- Don't hesitate to mess around with the effects properties, either in Apple's Photos App, or Instagram — I personally prefer the ultra-saturated look, and so I tend to adjust the saturation, highlights, shadows, and in Instagram, the lux property.
- Use the black & white filters (indocybin & delysid) when the scene is dominated by one color, like green in a forest, or skin tones in a selfie.
- The three color filters (harris & indocybin) are best for subjects that have a lot of overlap, like water coming down a waterfall — the seven color filters (psychedelia, delysid plus & delysid minus) are best for subjects that don't overlap much, like sparks flying off a grinder.
- Use the last filter (delysid minus) when you want all seven colors but the subject is dark on a bright background, like a plane moving across the sky, for bright objects moving across a dark background (e.g. sparks), use the second to last filter (delysid plus).
- Short intervals are best for rapidly moving subjects, like sparks or water, and long intervals are best for slowly moving subjects, like clouds. Use the manual interval setting, in combination with the ghosting option, to take colorful selfies, by changing the background lighting between photos, but preserving the position and orientation of your face between photos.
- The microphone button on the headphones can be used to remotely trigger the camera button if the headphones are plugged in before trippygram is launched — useful if you need the camera to remain very steady between photos.
There are two directions we could look at color from, the additive model and the subtractive model. In subtractive models, colors are added to one another to create darker colors, the sum of all the colors being black, and the absence of any color being white. In additive models colors added to one another to create brighter colors, the sum of all colors being white, and the absence of any color being black.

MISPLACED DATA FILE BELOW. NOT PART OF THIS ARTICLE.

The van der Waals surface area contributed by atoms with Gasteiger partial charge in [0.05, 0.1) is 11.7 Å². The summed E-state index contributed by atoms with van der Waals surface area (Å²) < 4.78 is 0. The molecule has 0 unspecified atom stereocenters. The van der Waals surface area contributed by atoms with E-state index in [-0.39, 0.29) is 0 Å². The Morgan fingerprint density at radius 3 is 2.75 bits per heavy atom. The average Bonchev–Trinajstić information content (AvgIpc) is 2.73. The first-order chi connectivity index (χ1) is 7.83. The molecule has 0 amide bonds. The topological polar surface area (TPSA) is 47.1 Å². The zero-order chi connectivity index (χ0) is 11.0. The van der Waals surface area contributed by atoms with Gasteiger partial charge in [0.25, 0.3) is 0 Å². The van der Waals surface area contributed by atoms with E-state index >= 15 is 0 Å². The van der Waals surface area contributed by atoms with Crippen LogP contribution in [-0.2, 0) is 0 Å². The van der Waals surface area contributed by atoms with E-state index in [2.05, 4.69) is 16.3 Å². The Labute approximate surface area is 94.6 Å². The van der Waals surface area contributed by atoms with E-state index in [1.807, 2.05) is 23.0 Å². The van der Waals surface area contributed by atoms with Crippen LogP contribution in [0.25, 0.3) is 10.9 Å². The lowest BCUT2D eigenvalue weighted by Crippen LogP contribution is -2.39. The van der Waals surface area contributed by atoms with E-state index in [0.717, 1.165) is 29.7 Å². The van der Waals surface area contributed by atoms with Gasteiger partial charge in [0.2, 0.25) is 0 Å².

In a way, the image of Brinkley running (to the right) shows the additive model in Brinkley (he has white hair), being red, green, and blue — while his shadow illustrates the subtractive model, being cyan, magneta, and yellow.
Use the interval menu to adjust the time between photos. Use a short interval for rapidly moving subjects, like sparks, and a fast interval for slowly moving subjects, like clouds. Use the manual setting along with ghosting to align objects between photos, for example, try taking a selfie in manual mode, changing backgrounds or lighting between photos but aligning your face in all three photos.
If you launch trippygram with your Apple headphones plugged in, you can use the microphone button on the headphones as a remote trigger for taking photos — this is useful if you need the camera to be very steady between photos.
The first filter, “harris,” mimics the original Harris shutter effect — three photos are taken and then channels are dropped from each, leaving one with only the red channel, one with only the green channel, and a third with only the blue channel.
So white objects show up in all three photos, and where the colors mix you can get the entire spectrum, depending on how much of each color is mixed in.
Like the harris effect, the indocybin effect takes three photos in succession and drops color channels, however before it drops color channels it converts each of the images into black and white, so that when they are recombined the final image is black and white everywhere there was no motion.
This is my favorite choice for taking selfies — by using the manual interval, and the ghosting effect, you can take three photos, being careful to keep your face aligned between them, while changing the background, which can be very cool.
The psychedelia effect is very similar to the harris effect, except it uses seven colors — red, orange, yellow, green, cyan, blue, and violet — instead of three colors. Because many of those colors overlap, it tends to work best when something bright is moving rapidly, over a dark background, like the sparks from fire in the photo to the left (or above).
delysid plus & minus
The delysid filters are like the indocybin, except instead of using three photos it uses seven. Like the indocybin, the photos are first converted to black and white, and then channels are dropped in appropriate amounts to create a red, orange, yellow, green, cyan, blue, and violet copy, and then recombined. The delysid minus filter also inverts the black and white photos before dropping channels and recombining them. This is because dark objects moving across a bright background tend to disappear, which in turn is because the seven colors we make have a lot of overlap between channels, so things like planes moving across the sky, or ants moving aross the dirt, look boring.